Justice Disparities: Does the ADA Enforcement System Treat People with Psychiatric Disabilities Fairly?

46 Pages Posted: 30 May 2006  

Scott Burris

Temple University - James E. Beasley School of Law

Jeffrey W. Swanson

Duke University - Department of Psychiatry & Behavioral Sciences

Kathryn Moss

University of North Carolina (UNC) at Chapel Hill - Cecil G. Sheps Center for Health Services Research

Michael Darren Ullman

affiliation not provided to SSRN

Leah M. Ranney

University of North Carolina at Chapel Hill - Cecil G. Sheps Center for Health Services Research

Abstract

1990 Americans with Disabilities Act (ADA) was expected to decrease discrimination against people with disabilities. However, discrimination against people with psychiatric disabilities may exist in the legal system that is charged with implementing the ADA. This study describes and compares the characteristics of people with psychiatric and nonpsychiatric disabilities who filed employment discrimination lawsuits under Title I of the Americans with Disabilities Act (ADA) from 1993 to 2001. The paper examines actual and perceived outcomes of these lawsuits, features of the surrounding legal process, effects of psychiatric disability status on receiving a benefit from litigation, and the predictors of overall satisfaction with the experience of bringing an ADA Title 1 claim.

A national stratified quasi-random sample of N=537 persons filing ADA employment discrimination lawsuits in federal court was interviewed by telephone. Subsamples of n=148 persons with psychiatric disabilities and n=222 persons with nonpsychiatric disabilities were compared. The primary outcome was receiving a benefit from filing an ADA Title I lawsuit, defined as a court ruling in favor of the plaintiff or a settlement between the parties, with the plaintiff's confirmation of having received some benefit. The secondary outcome was the degree of overall satisfaction with the experience of bringing a claim of employment discrimination from the initial charging process through litigation.

The study finds that people with psychiatric disability fared significantly worse in employment discrimination lawsuits than their counterparts with nonpsychiatric disabilities, controlling for other significant predictors of litigation outcome including health status, plaintiff's education, reasons for the lawsuit, and assistance by a lawyer. Plaintiffs with psychiatric disabilities were also significantly less satisfied with the overall process of filing a claim of employment discrimination and bringing a lawsuit under the ADA. The effects of poor outcome on dissatisfaction were mediated by perceived unfairness, lack of "voice," and lack of procedural justice in the charge process and litigation.

These disparities are not easily explained by differences in the law, the behavior of employers or lawyers, or the effects of psychiatric illness on perception. Even accounting for the influence of outcome, people with psychiatric disabilities experienced less procedural justice than others. While the disparities are clear, the causes are not. There is no reason to suspect that actors in the legal system - personnel in state agencies, judges, court clerks, lawyers for the defendants, and even lawyers for the plaintiffs - are immune from the stigma of mental illness, but also no reason to jump to the conclusion that the system is rife with "sanism." What should not be doubted is the need for a vigorous response to these findings that ensures that the system that is intended to protect people from discrimination does not discriminate.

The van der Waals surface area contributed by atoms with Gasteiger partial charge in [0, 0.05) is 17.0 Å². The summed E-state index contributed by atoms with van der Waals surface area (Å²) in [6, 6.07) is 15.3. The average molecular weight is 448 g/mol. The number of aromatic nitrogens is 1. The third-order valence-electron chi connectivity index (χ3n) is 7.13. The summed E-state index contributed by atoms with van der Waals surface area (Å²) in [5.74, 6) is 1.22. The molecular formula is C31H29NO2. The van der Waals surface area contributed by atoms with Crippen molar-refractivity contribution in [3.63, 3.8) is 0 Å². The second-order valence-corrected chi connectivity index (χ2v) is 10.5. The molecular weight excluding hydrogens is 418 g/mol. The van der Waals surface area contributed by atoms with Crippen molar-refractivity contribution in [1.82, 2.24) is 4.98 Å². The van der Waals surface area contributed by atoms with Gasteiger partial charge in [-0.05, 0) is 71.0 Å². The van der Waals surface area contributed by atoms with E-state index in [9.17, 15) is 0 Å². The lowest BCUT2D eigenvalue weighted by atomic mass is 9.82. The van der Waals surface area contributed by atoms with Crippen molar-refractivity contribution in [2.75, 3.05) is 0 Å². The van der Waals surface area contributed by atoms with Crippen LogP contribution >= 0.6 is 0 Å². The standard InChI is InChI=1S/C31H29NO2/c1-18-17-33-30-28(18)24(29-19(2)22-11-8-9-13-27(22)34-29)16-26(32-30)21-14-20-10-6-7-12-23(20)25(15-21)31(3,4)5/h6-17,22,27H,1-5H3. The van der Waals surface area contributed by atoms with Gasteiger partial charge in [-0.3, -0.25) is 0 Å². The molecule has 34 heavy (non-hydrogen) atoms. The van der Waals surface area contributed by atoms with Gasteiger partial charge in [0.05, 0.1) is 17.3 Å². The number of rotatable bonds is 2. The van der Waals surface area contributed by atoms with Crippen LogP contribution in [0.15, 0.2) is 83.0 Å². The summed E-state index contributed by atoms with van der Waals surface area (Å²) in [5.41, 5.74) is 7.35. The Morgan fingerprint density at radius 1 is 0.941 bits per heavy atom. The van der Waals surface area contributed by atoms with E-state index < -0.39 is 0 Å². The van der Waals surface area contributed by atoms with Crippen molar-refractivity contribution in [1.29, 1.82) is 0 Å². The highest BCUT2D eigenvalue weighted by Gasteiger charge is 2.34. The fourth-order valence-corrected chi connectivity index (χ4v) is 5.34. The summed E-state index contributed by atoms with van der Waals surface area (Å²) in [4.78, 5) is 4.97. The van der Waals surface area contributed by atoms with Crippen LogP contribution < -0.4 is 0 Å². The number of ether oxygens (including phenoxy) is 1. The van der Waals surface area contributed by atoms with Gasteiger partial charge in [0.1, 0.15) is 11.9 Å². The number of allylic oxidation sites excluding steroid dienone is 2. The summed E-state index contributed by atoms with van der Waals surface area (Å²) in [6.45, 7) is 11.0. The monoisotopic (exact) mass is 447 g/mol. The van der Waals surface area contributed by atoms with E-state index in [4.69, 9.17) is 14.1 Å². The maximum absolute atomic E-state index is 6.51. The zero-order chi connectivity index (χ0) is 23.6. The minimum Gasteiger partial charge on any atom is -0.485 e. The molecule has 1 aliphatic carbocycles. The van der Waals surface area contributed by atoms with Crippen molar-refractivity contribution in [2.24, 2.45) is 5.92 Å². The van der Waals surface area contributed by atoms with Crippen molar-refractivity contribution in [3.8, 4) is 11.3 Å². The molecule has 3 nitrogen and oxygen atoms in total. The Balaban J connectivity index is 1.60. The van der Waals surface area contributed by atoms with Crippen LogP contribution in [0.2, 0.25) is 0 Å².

Keywords: Justice, disability, ADA

JEL Classification: K32, K39

Suggested Citation

Burris, Scott and Swanson, Jeffrey W. and Moss, Kathryn and Ullman, Michael Darren and Ranney, Leah M., Justice Disparities: Does the ADA Enforcement System Treat People with Psychiatric Disabilities Fairly?. Maryland Law Review, 2006; Temple University Legal Studies Research Paper No. 2006-07; 1st Annual Conference on Empirical Legal Studies Paper. Available at SSRN: https://ssrn.com/abstract=905118

Scott C. Burris (Contact Author)

Temple University - James E. Beasley School of Law ( email )

1719 N. Broad Street
Philadelphia, PA 19122
United States
215-204-6576 (Phone)
215-204-1185 (Fax)

HOME PAGE: http://www.phlr.org

Jeffrey W. Swanson

Duke University - Department of Psychiatry & Behavioral Sciences ( email )

Durham, NC 27715
United States

Kathryn Moss

University of North Carolina (UNC) at Chapel Hill - Cecil G. Sheps Center for Health Services Research ( email )

725 Airport Road, CB# 7590
Chapel Hill, NC 27599-7590
United States
919-966-0601 (Phone)
919-966-3811 (Fax)

Michael Darren Ullman

affiliation not provided to SSRN

No Address Available

Leah M. Ranney

University of North Carolina at Chapel Hill - Cecil G. Sheps Center for Health Services Research ( email )

725 Airport Road, CB# 7590
Chapel Hill, NC 27599-7590
United States

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